Making Cash The New Credit

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(CBS) These days, when Mary Ellen McGuire shops, she pays with cash. No credit cards for her, because the pile of bills on her kitchen table is a constant reminder of her crisis.

One of the bills has already gone to a debt collector, CBS News correspondent Randall Pinkston reports. It's a Bank of America card with a balance of $20,011.92.

McGuire says her slide into economic ruin was gradual. What was her biggest mistake?

"Telling myself that I can beat the bank, I can, we'll win and we'll get out of this mess," she said. "After a while, you just know you can't."

Like McGuire, millions of American consumers miscalculated. Now they're turning away from credit cards in droves.

At his Groton, Conn., office, credit counselor Scott Wilson convinces clients that going green - with cash - makes an immediate difference.

"Having to have the cash /will help prevent some of this impulsive purchasing people have grown accustomed to," he said.

The key to reducing the "impulse spending" is knowing where your money goes.

To do that, experts say, create a budget.

One familiar strategy, divide your cash into separate envelopes according to priorities.

Envelope #1 is for mortgage or rent

Envelope #2 is for household expenses, including utility bills and food.

Envelope #3 is for unexpected expenses, such as repairs and illness.

Once you've identified your priorities, stick with your plan - don't rob the rent money to go to the movies.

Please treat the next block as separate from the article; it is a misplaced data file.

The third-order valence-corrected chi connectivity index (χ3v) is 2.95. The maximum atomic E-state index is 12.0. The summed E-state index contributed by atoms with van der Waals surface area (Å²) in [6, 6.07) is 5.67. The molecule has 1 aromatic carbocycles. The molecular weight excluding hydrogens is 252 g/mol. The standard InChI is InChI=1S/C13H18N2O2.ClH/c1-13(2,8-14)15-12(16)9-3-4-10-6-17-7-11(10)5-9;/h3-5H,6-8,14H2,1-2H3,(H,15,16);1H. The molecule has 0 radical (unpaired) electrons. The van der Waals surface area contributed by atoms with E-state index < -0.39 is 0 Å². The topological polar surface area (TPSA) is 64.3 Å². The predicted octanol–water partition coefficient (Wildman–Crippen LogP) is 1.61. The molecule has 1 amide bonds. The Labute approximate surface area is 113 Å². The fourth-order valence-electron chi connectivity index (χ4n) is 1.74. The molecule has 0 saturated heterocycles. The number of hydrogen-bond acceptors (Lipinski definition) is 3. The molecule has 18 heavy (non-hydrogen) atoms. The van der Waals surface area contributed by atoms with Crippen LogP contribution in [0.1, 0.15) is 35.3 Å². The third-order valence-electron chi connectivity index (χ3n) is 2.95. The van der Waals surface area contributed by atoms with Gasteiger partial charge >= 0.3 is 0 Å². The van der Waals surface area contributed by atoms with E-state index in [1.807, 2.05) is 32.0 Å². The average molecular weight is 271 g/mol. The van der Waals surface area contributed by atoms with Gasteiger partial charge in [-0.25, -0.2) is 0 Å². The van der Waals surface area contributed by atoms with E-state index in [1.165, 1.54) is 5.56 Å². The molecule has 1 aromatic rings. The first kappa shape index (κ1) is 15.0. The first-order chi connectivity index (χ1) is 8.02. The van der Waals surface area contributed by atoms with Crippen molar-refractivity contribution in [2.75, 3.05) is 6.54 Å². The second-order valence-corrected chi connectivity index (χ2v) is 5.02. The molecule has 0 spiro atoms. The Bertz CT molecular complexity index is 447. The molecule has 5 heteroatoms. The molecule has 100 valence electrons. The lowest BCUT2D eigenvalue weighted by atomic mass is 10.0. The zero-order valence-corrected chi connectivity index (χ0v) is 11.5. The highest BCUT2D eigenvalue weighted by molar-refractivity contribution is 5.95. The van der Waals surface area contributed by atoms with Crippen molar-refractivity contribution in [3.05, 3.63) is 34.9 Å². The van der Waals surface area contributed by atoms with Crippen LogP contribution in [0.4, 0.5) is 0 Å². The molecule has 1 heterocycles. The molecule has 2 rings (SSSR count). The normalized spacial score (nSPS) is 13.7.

Use the 24 hour rule: wait a day on potential purchases to determine if it's a need or a want.

"I feel my priority is to pay my mortgage, take care of my children," McGuire said.

How's she paying her credit debt?

"When I can, as little as I can," she said.

While experts say it may seem impossible to pay off big credit card bills, it can be done.

But, using cash is a good first step to getting your financial house in order.

"It was difficult at first;" said Deb Tolliver, cash-only advocate. "I mean the mind-set of making yourself, disciplining."

In Greenwood, Ind., it took the Tollivers four years to pay off their $70, 000 credit card debt and go all cash. One trick that worked for them was paying off small bills first.

"You start getting excited about it because it is only $200 more until you pay off this next one and so let's see if we can cut something and get it paid off this month as opposed to next month," she said.

Mary Ellen McGuire is just beginning.

"I'll pay my debt off and get on with life," she said.

But she's living within her means, no matter how long it takes.

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